Many seem confident that Apple will soon present two phones called iPhone 7S and iPhone 7S Plus and an iPhone 8. Is that the best Apple can do?
Many people seem to know the name of these babies, even before the babies are born.
And before the parents have said anything — even whether there are three of them at all.
Apparently, it’s going to be.
The first two are supposed to be updates with some allegedly exciting extras, such as wireless charging and better cameras. The last one is said to be the radical redesign, with an OLED screen and without a bezel.
The received wisdom has it that Apple has followed such supposed numerical rules many times before. An odd year gets an S phone. A totally new phone gets the next number up.
I have numerous reasons to be skeptical.
Not least is my imagined first line of Tim Cook’s announcement: “We have some great new phones for you today! Some feel a bit old, but the last one’s really exciting!”
Would Apple really name its phones so that two feel like last year’s and the third is the only one you should be excited about? Wouldn’t the company prefer that each one be part of a new family, so that each can harbor its own level of excitement?
This year is the 10th anniversary of the iPhone. The newest phone is said to actually be substantially different from the last. (At last.)
Why, then, would Apple think without substantial difference about what it should be called?
Many people skipped the last upgrade, as the iPhone 7 resembled iPhone 6 just a little too much, especially in terms of physical design.
Why not make them feel they’re getting a substantial novelty by calling all the newest phones iPhone 10s?
Certainly, that’s one of the possibilities that my colleague John Falconewhen he looked at the rumored choices.
But I have more reasons why the currently rumored names feel dull.
Why would you launch two phones with the iPhone 7 moniker, when Samsung, by the time Apple announces, will have already launched two phones called Galaxy S8?
Why not, at the very least, call your updated phones iPhone 8 and 8 Plus — or even iPhone 9 and 9 Plus — and make the newest phone the iPhone 10? Or why not just call them all iPhone 10s?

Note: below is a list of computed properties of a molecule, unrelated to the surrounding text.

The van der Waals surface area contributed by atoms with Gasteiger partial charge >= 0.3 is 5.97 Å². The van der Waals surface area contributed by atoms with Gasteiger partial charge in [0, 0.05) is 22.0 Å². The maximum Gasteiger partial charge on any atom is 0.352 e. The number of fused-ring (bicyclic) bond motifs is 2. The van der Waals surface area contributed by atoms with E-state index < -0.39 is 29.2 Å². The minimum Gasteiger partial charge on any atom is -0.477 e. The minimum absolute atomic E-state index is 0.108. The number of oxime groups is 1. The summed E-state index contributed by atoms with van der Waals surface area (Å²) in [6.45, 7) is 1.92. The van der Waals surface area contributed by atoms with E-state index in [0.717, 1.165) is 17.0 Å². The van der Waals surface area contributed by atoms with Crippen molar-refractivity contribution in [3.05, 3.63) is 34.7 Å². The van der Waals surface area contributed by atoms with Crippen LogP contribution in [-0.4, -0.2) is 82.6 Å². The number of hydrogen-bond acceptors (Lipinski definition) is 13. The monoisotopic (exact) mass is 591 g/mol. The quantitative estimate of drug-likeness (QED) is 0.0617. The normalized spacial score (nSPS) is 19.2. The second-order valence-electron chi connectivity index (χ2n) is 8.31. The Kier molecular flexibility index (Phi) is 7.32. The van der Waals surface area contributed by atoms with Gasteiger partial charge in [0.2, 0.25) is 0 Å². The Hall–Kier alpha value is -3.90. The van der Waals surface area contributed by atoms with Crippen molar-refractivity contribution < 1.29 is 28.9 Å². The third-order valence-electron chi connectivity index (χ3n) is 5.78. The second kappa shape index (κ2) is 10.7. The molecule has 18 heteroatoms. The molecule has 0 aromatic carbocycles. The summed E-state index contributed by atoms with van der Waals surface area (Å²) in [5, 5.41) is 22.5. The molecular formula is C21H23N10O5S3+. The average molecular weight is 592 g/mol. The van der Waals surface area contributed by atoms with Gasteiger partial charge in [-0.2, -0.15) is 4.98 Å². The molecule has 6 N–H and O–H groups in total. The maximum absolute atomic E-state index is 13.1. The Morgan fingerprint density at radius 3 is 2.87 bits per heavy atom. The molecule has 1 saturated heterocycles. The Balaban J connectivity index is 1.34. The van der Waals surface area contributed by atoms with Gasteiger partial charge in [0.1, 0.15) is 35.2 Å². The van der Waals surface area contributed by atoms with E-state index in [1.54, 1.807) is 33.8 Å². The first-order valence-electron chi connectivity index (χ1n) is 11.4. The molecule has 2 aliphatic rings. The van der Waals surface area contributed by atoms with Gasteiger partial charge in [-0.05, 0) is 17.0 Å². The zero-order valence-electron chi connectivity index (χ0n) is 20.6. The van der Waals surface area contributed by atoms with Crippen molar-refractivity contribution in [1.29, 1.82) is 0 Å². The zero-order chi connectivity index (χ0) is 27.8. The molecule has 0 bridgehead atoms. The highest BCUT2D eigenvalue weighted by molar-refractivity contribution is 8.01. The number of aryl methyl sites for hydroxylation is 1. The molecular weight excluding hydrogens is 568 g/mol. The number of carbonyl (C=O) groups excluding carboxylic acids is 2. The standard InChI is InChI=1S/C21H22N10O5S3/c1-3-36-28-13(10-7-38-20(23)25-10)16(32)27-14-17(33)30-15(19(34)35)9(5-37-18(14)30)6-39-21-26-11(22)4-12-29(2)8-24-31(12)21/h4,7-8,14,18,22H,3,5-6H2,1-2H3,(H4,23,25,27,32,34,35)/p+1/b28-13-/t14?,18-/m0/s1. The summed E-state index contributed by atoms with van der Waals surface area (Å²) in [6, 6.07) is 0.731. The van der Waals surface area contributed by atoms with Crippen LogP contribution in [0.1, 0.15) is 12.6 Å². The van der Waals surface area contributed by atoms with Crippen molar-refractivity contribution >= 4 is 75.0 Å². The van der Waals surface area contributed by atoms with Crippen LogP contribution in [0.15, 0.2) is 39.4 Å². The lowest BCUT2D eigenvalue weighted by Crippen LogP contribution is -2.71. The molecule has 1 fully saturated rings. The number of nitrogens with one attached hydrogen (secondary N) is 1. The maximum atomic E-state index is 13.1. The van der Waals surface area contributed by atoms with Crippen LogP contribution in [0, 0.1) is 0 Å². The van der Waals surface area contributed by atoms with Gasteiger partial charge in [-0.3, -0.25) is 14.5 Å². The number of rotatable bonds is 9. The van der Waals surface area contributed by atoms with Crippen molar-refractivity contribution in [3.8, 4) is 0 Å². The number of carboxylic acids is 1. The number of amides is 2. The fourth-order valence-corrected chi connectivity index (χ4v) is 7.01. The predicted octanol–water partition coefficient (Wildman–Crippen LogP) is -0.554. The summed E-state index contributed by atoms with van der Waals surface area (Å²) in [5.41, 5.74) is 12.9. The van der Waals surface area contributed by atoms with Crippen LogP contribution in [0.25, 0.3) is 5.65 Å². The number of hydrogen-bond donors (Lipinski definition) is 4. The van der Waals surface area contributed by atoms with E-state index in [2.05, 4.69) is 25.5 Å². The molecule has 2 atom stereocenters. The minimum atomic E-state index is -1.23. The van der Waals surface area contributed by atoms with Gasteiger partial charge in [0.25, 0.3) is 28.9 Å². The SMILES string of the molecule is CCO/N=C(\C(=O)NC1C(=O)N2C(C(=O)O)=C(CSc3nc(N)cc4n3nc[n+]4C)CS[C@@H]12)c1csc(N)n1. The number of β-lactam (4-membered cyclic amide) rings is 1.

Yours is only a 7? Oh, dear.
At the crudest psychological level — and, as we’ve surely noticed in recent times, human psychology has some highly crude aspects — wouldn’t you rather have a 9 or a 10 than an 8?
If Apple calls its phones 8’s, just like Samsung’s, it’s almost a subliminal admission that each brand’s respective phones really aren’t too dissimilar. It’s like BMW releasing its 3-Series cars and then Audi releasing cars also called 3-Series.
And there I was thinking marketing was about differentiation.
Some fancy that the newest, top-of-the-line,phone will be called iPhone Pro. Just as the iPad now has an iPad Pro.
I’m anti-that. Apple wanted to position iPad Pro as a computer-alternative. The Pro part tries to convince you of that.
The mere thought of a phone that’s now primarily a business tool immediately takes some excitement away from what has always been a personal device. Business is not about excitement. I’m naive enough to be fond of excitement.
Then again, perhaps that’s precisely where Apple is aiming. It wants its phones to be more productivity machines and less objects of joy and delight.
Some smart money will therefore surely go on the first two phones being iPhone 10 and iPhone 10 Plus and the fanciest one iPhone 10 Pro.
This is all, though, theoretical entertainment. You could even argue that it has to be the iPhone 8 series because the number 8 is lucky in China.
But what if there aren’t three phones? What if there are only two? What if there are four? What if the fanciest phone won’t be available for six months.